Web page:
We are betrayed by theory here in the puzzle of Marx’s complex deliberations and overly complex analysis. And that includes the confusions over the labor theory of value, and
the latter makes much better sense if you stop trying to produce a theory. Much of Marx’s analysis remains of great interest, viz. analyses of class struggle but overall it belongs to the era of positivism (still quite current) and its ‘scientism’. We need to pay our dues to the era of Feuerbach in which Marx and Engels worked and adopt a secular perspective but there are many ways to do that and we need to consider the limits of the materialism
of the period which gestated socialist thought. Marx’s attempt to create a science confused the issue and the result was never really a science. We see the second international proceed down the garden path of a ‘science’ that should have been something less ambitious and focused on the practical.
Instead of attempts to rationalize ‘stages of production’ theory in the fashion of Marx we could do better by considering a classic essay on history written by Kant: there is the issue of teleology is taken explicitly, but the core of the piece is to ask a question about history and refer the question to the future. The analysis of the eonic effect attempts to point to the probable solution to Kant’s question which also asks for a demonstration of the passage to a perfect civil constitution.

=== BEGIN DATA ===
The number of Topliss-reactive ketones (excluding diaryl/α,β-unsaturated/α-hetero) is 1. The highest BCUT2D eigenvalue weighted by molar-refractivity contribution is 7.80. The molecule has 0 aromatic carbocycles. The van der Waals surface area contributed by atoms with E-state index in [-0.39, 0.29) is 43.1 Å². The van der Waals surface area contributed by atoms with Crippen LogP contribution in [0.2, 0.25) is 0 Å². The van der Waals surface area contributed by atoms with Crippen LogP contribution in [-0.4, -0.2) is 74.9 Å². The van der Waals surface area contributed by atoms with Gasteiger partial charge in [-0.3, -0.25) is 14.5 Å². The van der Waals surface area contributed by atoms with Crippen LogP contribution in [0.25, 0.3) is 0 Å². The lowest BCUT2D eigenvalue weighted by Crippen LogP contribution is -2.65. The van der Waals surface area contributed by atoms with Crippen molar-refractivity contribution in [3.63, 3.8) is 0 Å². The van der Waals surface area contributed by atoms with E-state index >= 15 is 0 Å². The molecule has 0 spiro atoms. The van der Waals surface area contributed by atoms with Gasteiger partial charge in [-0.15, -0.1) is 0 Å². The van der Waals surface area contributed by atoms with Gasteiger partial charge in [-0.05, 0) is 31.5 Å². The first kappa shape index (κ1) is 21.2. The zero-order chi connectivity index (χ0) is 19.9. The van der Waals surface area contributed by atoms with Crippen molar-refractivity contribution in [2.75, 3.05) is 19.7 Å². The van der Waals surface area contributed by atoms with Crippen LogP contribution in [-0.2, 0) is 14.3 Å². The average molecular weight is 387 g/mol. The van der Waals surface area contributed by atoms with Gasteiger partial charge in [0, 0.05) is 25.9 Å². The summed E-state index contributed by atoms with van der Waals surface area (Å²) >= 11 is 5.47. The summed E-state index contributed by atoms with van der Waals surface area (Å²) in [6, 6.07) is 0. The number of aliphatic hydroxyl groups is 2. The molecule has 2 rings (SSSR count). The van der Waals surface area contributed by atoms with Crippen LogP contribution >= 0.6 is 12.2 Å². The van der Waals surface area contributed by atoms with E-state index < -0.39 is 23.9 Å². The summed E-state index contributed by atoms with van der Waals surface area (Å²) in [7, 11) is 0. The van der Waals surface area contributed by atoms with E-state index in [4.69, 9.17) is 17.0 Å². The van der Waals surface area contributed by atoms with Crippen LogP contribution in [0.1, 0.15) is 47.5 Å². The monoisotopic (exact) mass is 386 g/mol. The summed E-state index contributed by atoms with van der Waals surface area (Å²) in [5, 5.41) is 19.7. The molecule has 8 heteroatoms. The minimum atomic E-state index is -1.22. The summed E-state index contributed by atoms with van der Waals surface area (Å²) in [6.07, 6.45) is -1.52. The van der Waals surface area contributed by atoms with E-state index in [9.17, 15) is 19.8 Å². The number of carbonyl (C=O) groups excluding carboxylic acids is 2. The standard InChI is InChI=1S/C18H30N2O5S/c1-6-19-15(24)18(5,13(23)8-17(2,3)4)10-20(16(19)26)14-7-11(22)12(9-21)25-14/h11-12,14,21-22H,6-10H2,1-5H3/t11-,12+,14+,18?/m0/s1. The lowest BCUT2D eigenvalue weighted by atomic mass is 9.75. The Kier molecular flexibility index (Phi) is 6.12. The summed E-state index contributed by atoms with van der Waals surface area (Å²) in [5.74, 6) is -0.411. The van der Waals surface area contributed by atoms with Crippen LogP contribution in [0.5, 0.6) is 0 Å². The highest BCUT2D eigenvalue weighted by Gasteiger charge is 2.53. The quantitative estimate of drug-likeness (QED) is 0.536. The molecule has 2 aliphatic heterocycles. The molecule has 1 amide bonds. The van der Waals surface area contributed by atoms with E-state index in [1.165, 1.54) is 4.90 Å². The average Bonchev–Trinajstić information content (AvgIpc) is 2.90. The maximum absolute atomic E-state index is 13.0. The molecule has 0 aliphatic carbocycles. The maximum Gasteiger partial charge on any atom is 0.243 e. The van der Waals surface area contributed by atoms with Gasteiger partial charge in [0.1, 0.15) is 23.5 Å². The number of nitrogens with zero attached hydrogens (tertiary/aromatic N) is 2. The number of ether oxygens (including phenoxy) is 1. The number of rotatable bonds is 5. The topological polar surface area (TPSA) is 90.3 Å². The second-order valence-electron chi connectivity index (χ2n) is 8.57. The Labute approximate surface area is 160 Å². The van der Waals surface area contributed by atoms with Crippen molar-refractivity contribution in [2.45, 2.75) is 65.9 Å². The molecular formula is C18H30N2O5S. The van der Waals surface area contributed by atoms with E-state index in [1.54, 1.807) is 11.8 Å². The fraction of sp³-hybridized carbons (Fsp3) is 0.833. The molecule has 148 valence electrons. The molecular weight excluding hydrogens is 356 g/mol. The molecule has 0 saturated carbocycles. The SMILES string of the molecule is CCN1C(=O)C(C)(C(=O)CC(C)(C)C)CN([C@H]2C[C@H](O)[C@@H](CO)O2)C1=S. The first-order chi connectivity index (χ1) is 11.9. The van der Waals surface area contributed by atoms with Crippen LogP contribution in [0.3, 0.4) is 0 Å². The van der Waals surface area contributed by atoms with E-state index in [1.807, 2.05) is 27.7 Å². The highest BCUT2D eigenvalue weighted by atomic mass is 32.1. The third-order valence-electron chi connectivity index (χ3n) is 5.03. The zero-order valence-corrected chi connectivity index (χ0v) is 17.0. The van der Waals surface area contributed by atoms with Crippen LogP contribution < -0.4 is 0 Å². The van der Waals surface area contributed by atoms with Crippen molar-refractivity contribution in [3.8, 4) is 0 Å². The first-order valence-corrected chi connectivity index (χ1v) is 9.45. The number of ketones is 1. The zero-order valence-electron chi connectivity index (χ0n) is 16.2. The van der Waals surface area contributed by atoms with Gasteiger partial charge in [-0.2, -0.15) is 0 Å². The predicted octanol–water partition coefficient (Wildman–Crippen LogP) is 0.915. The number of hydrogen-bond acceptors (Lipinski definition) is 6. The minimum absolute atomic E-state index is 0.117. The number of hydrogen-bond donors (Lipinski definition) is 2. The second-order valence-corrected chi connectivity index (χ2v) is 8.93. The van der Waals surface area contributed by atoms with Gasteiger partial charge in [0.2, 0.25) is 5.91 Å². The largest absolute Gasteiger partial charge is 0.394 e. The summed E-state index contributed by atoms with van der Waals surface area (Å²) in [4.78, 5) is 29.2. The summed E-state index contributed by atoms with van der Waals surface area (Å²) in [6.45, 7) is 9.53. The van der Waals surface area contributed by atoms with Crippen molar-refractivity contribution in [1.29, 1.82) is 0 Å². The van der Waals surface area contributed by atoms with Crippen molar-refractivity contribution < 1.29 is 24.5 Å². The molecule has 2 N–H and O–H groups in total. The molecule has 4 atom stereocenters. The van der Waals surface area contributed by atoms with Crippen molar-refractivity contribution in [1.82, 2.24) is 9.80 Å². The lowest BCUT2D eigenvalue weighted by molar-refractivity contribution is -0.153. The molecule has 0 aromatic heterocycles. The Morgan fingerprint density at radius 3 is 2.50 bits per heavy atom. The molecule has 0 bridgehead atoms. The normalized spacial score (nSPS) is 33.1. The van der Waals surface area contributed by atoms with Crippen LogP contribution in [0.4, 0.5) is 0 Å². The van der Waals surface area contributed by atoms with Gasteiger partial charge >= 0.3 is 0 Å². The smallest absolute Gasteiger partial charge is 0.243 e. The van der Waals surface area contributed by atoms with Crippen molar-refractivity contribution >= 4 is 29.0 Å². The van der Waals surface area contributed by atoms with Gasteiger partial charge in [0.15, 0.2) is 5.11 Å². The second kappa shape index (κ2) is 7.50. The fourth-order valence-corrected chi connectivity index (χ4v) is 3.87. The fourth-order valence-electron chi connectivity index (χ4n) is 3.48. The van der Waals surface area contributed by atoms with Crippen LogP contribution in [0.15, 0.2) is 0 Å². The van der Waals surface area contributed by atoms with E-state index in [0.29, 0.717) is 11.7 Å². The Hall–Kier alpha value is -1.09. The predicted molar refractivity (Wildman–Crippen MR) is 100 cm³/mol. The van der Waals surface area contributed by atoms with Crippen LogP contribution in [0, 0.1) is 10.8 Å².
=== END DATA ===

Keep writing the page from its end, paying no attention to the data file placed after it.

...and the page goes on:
There is a key to a new praxis: can we detect the solution to the riddle of civil
‘evolution’? Indeed we can and the eonic effect (in earlier versions with its ‘discrete freedom sequence’) shows just this. So, instead of a succession of systems in deterministic directionality we have the prospect of moving toward replacing capitalist democracy with renewed progress toward a perfect civil constitution. The current madness is hardly perfection! This is the task of free agents nor mechanical systems or economic structures.